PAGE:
Friday 20th November
Eventually I came to a large junction with several tunnels leading off in a star formation and tracing the wall round I found the edge of another ladder. I had no choice, my feet were almost numb with the cold. I had to get out of the water soon or I would pass out. I gathered my strength and started to climb, to haul myself up the ladder. I had forgotten how deep I must have been, and I was clinging onto the rungs with ice-cold fingers just willing the ascent to end when my head suddenly struck metal. This time thank goodness it was a lighter drain cover, and I could manage to lift it by hunching my still sore shoulders to take the weight.
I had no idea what I would find, how far I had travelled, or indeed if it were still night, or where I might be. It could be right in front of the Polis for all I knew. But I was craving daylight, anything but this overarching and oppressive darkness. I pushed up with my tired and wet legs using the rungs as an anchor and raised the lid an inch or two. Still darkness. All I could see was darkness; at least no strong blue streetlights bearing down on me. I hauled myself up and rolled out of the drain, and sprawling on the cold street I tried to regain my strength. The street was narrow, dark and unlit, a quiet back-alley almost. A whisper of light was coming from the road at the end of this alleyway. I staggered to my feet and wondered what on earth to do next. I had to get somewhere warm and safe, I knew that. It was bitterly cold and I had lost my tattered shoes in the water, my trousers were soaking and in rags. They flapped against my tired legs in the breeze.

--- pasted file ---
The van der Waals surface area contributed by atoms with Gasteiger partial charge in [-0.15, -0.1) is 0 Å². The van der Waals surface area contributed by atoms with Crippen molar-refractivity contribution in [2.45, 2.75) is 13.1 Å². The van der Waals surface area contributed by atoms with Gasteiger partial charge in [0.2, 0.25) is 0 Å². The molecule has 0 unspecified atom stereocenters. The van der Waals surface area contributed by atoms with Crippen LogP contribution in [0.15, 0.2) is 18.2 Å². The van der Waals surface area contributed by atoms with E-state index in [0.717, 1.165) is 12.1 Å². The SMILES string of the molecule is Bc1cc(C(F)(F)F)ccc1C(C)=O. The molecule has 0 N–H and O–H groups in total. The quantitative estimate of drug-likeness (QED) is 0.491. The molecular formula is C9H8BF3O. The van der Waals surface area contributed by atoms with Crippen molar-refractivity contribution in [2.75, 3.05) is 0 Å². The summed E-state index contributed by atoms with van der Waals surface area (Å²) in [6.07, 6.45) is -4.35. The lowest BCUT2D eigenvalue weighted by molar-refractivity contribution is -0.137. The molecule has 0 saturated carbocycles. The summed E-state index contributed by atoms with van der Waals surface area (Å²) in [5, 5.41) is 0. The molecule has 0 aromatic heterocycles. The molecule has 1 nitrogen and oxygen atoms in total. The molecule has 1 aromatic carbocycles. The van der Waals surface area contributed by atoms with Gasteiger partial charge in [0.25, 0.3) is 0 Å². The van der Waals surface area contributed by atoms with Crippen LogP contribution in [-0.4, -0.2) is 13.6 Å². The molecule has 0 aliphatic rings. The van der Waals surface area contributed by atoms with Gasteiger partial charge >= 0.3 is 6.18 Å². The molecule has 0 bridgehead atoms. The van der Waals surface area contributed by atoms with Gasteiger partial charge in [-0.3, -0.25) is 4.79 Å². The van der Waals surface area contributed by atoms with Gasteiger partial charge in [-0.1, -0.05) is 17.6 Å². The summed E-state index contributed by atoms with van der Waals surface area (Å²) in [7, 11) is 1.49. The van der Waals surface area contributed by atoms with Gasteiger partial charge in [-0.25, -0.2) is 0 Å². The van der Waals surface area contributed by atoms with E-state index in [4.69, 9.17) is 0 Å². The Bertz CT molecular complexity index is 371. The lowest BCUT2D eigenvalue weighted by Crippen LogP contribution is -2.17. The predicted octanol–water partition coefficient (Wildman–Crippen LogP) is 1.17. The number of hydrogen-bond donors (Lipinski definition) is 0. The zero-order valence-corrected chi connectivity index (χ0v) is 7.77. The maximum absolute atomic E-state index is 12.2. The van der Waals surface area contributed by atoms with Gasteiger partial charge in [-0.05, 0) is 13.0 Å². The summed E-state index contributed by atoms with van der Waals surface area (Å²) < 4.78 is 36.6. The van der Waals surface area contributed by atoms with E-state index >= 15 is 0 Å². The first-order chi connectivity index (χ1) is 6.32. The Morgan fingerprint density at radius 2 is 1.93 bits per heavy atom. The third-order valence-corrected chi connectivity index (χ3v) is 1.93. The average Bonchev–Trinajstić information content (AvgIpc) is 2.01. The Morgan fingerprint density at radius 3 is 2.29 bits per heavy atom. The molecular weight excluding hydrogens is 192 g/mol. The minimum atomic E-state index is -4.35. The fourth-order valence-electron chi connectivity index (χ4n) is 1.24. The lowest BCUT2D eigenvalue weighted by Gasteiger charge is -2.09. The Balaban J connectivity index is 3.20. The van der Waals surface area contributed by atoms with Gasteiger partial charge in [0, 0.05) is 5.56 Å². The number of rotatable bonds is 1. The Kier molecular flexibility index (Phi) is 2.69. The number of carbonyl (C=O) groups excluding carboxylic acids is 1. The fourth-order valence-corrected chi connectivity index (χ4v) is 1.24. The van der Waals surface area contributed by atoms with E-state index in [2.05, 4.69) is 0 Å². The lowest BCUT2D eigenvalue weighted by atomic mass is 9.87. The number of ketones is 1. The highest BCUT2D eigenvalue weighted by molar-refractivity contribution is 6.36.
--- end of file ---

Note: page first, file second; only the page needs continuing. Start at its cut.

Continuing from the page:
Houses, there were large detached houses in the main street. Only a few old orange lights lit the road, (I thought they’d got rid of those decades ago) and there was no traffic at all. The houses were all dark, except for an occasional porch-light. I hadn’t seen a street like this in years. It was like something out of the twenty-twenties or even earlier; we lived in a flat in a complex, you had to hold your phone up to the camera to be let in. And the streets around were all full of identical flats or container homes. But these large old houses had been mostly knocked down years ago, space was at a premium, the population was vast and nobody lived in big houses anymore. Or nobody I knew, and outside our strata-level we hardly knew anyone. It just wouldn’t have been appropriate, for them or us; you kept yourself to your own level.
But the rich people must still live in mansions. There were some drama-shows on screen that showed the mansions of the super-rich – all flowing drapes and antique furniture, but no-one really knew for sure how or where the rich might live. So, who lived here I wondered, what sort of people inhabited these large old houses. I decided to find out; I had no choice really – it was back into the dark drain again or take my chances.”